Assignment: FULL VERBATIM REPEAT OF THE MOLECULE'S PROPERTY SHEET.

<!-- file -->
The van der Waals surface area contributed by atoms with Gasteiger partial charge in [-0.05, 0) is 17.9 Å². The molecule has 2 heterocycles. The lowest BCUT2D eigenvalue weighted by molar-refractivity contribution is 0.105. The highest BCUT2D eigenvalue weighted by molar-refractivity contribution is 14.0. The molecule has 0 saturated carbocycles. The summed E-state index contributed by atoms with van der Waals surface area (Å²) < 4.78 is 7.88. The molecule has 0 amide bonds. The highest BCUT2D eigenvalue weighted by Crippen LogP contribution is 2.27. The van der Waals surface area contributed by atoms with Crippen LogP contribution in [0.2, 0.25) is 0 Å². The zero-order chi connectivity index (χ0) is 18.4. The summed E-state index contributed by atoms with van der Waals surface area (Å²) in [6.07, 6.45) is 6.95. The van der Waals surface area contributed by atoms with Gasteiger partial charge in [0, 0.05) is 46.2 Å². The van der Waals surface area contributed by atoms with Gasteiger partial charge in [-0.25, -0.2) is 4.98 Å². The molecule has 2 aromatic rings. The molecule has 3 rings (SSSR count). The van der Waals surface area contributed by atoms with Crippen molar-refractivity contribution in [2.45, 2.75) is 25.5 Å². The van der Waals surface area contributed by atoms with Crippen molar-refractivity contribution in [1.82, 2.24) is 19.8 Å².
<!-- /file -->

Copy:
The van der Waals surface area contributed by atoms with Gasteiger partial charge in [-0.05, 0) is 17.9 Å². The molecule has 2 heterocycles. The lowest BCUT2D eigenvalue weighted by molar-refractivity contribution is 0.105. The highest BCUT2D eigenvalue weighted by molar-refractivity contribution is 14.0. The molecule has 0 saturated carbocycles. The summed E-state index contributed by atoms with van der Waals surface area (Å²) < 4.78 is 7.88. The molecule has 0 amide bonds. The highest BCUT2D eigenvalue weighted by Crippen LogP contribution is 2.27. The van der Waals surface area contributed by atoms with Crippen LogP contribution in [0.2, 0.25) is 0 Å². The zero-order chi connectivity index (χ0) is 18.4. The summed E-state index contributed by atoms with van der Waals surface area (Å²) in [6.07, 6.45) is 6.95. The van der Waals surface area contributed by atoms with Gasteiger partial charge in [0, 0.05) is 46.2 Å². The van der Waals surface area contributed by atoms with Gasteiger partial charge in [-0.25, -0.2) is 4.98 Å². The molecule has 2 aromatic rings. The molecule has 3 rings (SSSR count). The van der Waals surface area contributed by atoms with Crippen molar-refractivity contribution in [2.45, 2.75) is 25.5 Å². The van der Waals surface area contributed by atoms with Crippen molar-refractivity contribution in [1.82, 2.24) is 19.8 Å².